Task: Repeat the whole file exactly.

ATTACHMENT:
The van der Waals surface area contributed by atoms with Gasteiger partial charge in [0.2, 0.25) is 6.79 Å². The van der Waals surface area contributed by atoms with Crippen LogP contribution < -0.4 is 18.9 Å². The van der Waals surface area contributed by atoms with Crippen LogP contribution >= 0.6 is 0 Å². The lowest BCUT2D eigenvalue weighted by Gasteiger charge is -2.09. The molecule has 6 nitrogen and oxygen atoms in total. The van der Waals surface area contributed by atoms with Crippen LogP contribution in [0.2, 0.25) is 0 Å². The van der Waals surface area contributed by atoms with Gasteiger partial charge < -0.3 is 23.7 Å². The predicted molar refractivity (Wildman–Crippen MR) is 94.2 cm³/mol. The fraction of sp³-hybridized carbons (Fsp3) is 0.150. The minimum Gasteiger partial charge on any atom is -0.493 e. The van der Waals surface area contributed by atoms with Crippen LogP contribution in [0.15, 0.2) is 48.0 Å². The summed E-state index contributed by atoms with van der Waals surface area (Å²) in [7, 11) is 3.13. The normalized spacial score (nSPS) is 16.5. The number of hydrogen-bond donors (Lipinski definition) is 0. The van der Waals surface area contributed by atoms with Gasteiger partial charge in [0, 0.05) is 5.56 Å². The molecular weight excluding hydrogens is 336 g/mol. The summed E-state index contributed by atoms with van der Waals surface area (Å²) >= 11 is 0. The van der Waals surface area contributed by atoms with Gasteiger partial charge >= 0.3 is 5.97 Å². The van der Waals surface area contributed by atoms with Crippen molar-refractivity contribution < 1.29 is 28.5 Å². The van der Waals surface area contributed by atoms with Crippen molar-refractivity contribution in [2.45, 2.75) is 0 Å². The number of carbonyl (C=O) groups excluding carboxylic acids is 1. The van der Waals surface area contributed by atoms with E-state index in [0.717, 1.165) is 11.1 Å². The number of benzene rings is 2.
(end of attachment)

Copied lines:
The van der Waals surface area contributed by atoms with Gasteiger partial charge in [0.2, 0.25) is 6.79 Å². The van der Waals surface area contributed by atoms with Crippen LogP contribution < -0.4 is 18.9 Å². The van der Waals surface area contributed by atoms with Crippen LogP contribution >= 0.6 is 0 Å². The lowest BCUT2D eigenvalue weighted by Gasteiger charge is -2.09. The molecule has 6 nitrogen and oxygen atoms in total. The van der Waals surface area contributed by atoms with Crippen LogP contribution in [0.2, 0.25) is 0 Å². The van der Waals surface area contributed by atoms with Gasteiger partial charge < -0.3 is 23.7 Å². The predicted molar refractivity (Wildman–Crippen MR) is 94.2 cm³/mol. The fraction of sp³-hybridized carbons (Fsp3) is 0.150. The minimum Gasteiger partial charge on any atom is -0.493 e. The van der Waals surface area contributed by atoms with Crippen LogP contribution in [0.15, 0.2) is 48.0 Å². The summed E-state index contributed by atoms with van der Waals surface area (Å²) in [7, 11) is 3.13. The normalized spacial score (nSPS) is 16.5. The number of hydrogen-bond donors (Lipinski definition) is 0. The van der Waals surface area contributed by atoms with Gasteiger partial charge in [0, 0.05) is 5.56 Å². The molecular weight excluding hydrogens is 336 g/mol. The summed E-state index contributed by atoms with van der Waals surface area (Å²) >= 11 is 0. The van der Waals surface area contributed by atoms with Gasteiger partial charge >= 0.3 is 5.97 Å². The van der Waals surface area contributed by atoms with Crippen molar-refractivity contribution < 1.29 is 28.5 Å². The van der Waals surface area contributed by atoms with Crippen molar-refractivity contribution in [2.45, 2.75) is 0 Å². The number of carbonyl (C=O) groups excluding carboxylic acids is 1. The van der Waals surface area contributed by atoms with E-state index in [0.717, 1.165) is 11.1 Å². The number of benzene rings is 2.